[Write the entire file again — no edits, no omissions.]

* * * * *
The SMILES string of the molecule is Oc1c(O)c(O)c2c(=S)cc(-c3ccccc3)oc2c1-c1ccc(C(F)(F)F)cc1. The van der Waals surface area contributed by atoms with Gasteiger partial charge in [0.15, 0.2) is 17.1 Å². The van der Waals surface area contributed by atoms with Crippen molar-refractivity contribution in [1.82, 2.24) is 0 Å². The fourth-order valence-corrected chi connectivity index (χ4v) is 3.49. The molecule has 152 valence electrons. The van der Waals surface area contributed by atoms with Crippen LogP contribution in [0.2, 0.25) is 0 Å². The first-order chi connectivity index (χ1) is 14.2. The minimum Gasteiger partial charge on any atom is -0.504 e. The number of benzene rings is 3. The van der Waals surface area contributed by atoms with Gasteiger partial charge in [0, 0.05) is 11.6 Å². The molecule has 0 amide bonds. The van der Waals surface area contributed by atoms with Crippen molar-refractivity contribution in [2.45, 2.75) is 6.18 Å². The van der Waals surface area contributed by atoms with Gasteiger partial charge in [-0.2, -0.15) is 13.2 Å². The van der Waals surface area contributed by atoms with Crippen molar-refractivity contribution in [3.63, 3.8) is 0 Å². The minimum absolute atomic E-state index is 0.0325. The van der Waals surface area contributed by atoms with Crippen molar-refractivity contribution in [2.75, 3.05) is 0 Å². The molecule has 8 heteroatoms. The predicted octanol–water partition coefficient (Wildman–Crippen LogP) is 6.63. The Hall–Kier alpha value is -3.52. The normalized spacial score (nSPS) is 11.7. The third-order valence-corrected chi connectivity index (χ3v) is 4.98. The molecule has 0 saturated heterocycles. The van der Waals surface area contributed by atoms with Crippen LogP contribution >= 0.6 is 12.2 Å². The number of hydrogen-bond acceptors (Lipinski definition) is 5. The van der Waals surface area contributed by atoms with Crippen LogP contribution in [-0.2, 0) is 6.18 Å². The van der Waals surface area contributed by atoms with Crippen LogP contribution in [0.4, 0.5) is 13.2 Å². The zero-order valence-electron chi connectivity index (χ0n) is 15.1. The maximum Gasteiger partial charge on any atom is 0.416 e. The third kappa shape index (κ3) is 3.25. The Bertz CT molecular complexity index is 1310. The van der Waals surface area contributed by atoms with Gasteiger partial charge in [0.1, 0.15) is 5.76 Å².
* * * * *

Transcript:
The SMILES string of the molecule is Oc1c(O)c(O)c2c(=S)cc(-c3ccccc3)oc2c1-c1ccc(C(F)(F)F)cc1. The van der Waals surface area contributed by atoms with Gasteiger partial charge in [0.15, 0.2) is 17.1 Å². The van der Waals surface area contributed by atoms with Crippen molar-refractivity contribution in [1.82, 2.24) is 0 Å². The fourth-order valence-corrected chi connectivity index (χ4v) is 3.49. The molecule has 152 valence electrons. The van der Waals surface area contributed by atoms with Crippen LogP contribution in [0.2, 0.25) is 0 Å². The first-order chi connectivity index (χ1) is 14.2. The minimum Gasteiger partial charge on any atom is -0.504 e. The number of benzene rings is 3. The van der Waals surface area contributed by atoms with Gasteiger partial charge in [0, 0.05) is 11.6 Å². The molecule has 0 amide bonds. The van der Waals surface area contributed by atoms with Crippen molar-refractivity contribution in [2.45, 2.75) is 6.18 Å². The van der Waals surface area contributed by atoms with Gasteiger partial charge in [-0.2, -0.15) is 13.2 Å². The van der Waals surface area contributed by atoms with Crippen molar-refractivity contribution in [3.63, 3.8) is 0 Å². The minimum absolute atomic E-state index is 0.0325. The van der Waals surface area contributed by atoms with Crippen molar-refractivity contribution in [2.75, 3.05) is 0 Å². The molecule has 8 heteroatoms. The predicted octanol–water partition coefficient (Wildman–Crippen LogP) is 6.63. The Hall–Kier alpha value is -3.52. The normalized spacial score (nSPS) is 11.7. The third-order valence-corrected chi connectivity index (χ3v) is 4.98. The molecule has 0 saturated heterocycles. The van der Waals surface area contributed by atoms with Crippen LogP contribution >= 0.6 is 12.2 Å². The number of hydrogen-bond acceptors (Lipinski definition) is 5. The van der Waals surface area contributed by atoms with Crippen LogP contribution in [-0.2, 0) is 6.18 Å². The van der Waals surface area contributed by atoms with Crippen LogP contribution in [0.4, 0.5) is 13.2 Å². The zero-order valence-electron chi connectivity index (χ0n) is 15.1. The maximum Gasteiger partial charge on any atom is 0.416 e. The third kappa shape index (κ3) is 3.25. The Bertz CT molecular complexity index is 1310. The van der Waals surface area contributed by atoms with Gasteiger partial charge in [0.1, 0.15) is 5.76 Å².